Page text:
Fonville's artistry can be compared wth other photographic greats, like Ansel Adams, but it is more personal, more in touch with humanity than most photography.

Born in Mexico, Missouri on August 22 1911, Theodore Fonville Winans bought his first camera, a Kodak 3A, on impulse and soon after won a local photographic contest.

He first arrived in Louisiana as a young construction worker and was captivated by the exotic feet of the state.

"It was absolutely fascinating to me, it was like being in the darkest Africa... alligators, palmettos and Spanish moss. I tell you, it really grabbed a hold of me. To me it was pure adventure, I loved it." Fonville Winans.

In the late 1930,s Fonville settled in Baton Rouge and began his career as a professional photographer. A favorite destination , on his many excursions was the small fishing village of Grande Isle, located south of New Orleans on the Gulf of Mexico.

It was here that he captured some of his most enduring and acclaimed images. Over the next fifty years, from his studio at 667 Laurel Street, he was to photograph nearly every governor, as well as many of Louisiana's most prominent citizens.

Fonville began his career as a professional photographer in the late 1930's and for over fifty years traveled the highways and byways of South Louisiana photographing the people and places that define this unique and diverse culture. His many celebrated images have appeared in numerous publications including a book on his life and work entitled Fonville Winan's Politics, People, and Places. A PBS special, "The Cruise of the Pintail", chronicled his journey through South Louisiana on a small boat using a 16mm camera to record his travels.

His work has been honored with exhibitions throughout the world, including; Los Angeles, London, Paris and Angers, France.

In 1990, The Foundation for Historical Louisiana presented Fonville with its prestigious preservation award for his enduring visual record of Louisiana's culture.

Since his death in 1992, collector's have paid thousands for his vintage prints. His entire collection is now archived in the Louisiana State University Libraries Special Collections Department.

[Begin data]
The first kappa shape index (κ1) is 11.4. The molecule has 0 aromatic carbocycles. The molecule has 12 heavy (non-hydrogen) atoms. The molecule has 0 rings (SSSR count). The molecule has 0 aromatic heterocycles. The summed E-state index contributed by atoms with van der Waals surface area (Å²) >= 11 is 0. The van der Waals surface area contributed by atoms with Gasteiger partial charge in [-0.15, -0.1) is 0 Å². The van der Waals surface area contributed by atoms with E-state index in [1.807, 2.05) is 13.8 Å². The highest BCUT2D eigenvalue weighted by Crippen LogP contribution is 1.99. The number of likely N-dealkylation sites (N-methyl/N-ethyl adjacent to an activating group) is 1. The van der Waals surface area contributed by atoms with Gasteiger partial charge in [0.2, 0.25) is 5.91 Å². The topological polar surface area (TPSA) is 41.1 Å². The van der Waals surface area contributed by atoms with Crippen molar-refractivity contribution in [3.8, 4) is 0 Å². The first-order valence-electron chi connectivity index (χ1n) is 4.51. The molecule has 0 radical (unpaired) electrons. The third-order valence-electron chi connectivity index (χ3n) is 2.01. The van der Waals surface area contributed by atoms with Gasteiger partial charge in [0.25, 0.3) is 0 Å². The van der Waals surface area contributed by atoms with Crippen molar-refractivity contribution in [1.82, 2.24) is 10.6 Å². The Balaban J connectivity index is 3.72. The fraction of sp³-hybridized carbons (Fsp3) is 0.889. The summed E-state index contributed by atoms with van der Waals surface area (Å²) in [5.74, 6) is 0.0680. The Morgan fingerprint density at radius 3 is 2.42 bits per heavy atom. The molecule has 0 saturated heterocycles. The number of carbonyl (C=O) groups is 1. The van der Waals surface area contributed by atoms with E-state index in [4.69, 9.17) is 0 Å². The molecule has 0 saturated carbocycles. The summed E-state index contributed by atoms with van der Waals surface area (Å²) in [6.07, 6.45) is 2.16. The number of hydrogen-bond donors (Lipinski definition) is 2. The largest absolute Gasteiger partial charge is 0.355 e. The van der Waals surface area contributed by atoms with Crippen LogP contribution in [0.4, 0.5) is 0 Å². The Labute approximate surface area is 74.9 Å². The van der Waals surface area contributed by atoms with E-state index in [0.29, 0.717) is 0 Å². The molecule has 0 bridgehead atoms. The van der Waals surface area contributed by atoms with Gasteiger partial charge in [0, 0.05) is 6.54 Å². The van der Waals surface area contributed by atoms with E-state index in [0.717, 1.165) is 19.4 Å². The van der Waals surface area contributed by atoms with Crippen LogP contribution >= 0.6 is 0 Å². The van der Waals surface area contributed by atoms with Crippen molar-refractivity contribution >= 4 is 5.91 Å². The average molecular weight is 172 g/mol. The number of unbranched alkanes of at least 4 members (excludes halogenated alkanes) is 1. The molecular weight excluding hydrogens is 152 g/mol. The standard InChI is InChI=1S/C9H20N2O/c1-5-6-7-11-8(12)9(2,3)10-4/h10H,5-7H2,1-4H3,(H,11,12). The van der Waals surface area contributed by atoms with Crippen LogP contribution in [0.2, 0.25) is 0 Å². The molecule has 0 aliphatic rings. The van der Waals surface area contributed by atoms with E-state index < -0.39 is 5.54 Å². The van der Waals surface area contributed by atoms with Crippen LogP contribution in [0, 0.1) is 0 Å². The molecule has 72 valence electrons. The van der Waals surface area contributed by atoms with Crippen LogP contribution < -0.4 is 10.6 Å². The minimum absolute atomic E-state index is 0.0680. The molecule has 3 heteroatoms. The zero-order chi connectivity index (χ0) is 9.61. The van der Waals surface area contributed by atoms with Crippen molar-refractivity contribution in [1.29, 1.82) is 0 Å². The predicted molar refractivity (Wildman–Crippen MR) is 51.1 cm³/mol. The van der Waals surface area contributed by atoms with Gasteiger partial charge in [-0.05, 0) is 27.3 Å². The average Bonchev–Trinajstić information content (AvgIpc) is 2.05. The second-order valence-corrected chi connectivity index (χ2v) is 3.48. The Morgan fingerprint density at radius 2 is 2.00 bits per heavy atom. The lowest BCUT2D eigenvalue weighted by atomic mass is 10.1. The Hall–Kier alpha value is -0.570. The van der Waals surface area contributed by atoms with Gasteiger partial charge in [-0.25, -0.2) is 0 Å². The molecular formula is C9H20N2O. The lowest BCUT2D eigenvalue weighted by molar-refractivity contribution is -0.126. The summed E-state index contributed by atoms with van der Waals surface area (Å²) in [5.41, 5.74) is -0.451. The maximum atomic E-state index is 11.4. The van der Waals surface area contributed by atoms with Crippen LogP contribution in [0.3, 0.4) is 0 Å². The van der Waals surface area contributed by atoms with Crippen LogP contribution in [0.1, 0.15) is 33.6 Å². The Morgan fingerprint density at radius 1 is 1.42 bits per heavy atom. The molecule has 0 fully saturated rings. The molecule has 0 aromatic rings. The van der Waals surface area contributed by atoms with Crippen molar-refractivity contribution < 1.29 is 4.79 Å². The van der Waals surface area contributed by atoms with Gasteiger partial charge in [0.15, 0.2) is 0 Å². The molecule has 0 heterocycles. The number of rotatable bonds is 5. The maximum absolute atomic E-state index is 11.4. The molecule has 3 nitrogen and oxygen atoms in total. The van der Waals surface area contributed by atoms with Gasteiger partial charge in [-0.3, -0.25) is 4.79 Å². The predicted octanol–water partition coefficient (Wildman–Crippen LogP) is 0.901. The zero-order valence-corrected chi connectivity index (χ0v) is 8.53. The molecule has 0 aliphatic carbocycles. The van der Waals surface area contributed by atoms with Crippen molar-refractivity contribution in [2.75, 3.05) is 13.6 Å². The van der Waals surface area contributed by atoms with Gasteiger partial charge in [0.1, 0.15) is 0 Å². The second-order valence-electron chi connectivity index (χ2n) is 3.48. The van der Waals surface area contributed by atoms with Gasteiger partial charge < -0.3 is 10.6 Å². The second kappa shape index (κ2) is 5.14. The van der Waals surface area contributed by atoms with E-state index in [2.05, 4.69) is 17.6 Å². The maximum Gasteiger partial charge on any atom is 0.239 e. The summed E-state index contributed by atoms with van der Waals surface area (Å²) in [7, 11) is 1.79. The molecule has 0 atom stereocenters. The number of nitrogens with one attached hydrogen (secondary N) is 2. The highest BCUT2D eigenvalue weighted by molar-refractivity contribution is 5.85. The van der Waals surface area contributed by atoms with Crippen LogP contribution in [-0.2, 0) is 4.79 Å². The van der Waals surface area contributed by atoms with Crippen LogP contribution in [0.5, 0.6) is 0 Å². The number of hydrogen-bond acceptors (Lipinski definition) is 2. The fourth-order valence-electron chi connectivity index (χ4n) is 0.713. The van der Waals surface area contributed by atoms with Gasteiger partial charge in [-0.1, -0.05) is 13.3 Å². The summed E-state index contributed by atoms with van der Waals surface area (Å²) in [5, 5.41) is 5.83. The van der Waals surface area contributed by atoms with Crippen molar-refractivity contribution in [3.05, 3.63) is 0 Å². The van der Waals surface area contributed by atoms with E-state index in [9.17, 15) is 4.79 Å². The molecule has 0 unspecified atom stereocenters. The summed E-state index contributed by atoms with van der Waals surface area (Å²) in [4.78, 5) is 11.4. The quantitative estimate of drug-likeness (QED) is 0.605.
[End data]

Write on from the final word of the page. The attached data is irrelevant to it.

If you have a personal remebrance of Fonville you'd care to share, please e-mail it by clicking on Fonville Notes
 Fonville was downright daring in his familiarity with his subjects. He made people feel at ease, and his acumen with the camera brings them to life today.

I met Fonville in the late 1980's in the later years of his life - I was living down the street from his studio in downtown Baton Rouge (I was at the time a TV director/producer for LSU). He would walk by my apartment every evening, and one day he stopped and struck up a conversation. He told me about his photography, and we talked for a good while about it.

His studio was on the corner of 7th and Laurel, downstairs. (Upstairs was once the Capitol Lodge Masonic Hall) It had a quaint look about it, with big windows all around.

I went to his studio several times to see his photographs, but was not able to find him in. I could see walls covered with every sort of imaginable scene, cypress and pirouges, sugar cane and street people - it impressed me as being a real studio and I tried to imagine this old gent dashing around taking pictures. I am embarrassed to say it was a bit of a stretch for me. Look at his self prortrait above, though, and ask yourself; What was the stature of this man?

As we look through his eyes today at the Louisiana of long ago, we see someone with a wonderful grasp of fleeting moments, of significance sown in the wind.

As the years have gone by, and his legend has grown, his portfolio remains an alluring memory of the most unusual American culture ever seen.

Ted Baldwin         
Creative Director           
3rd Coast Digital Films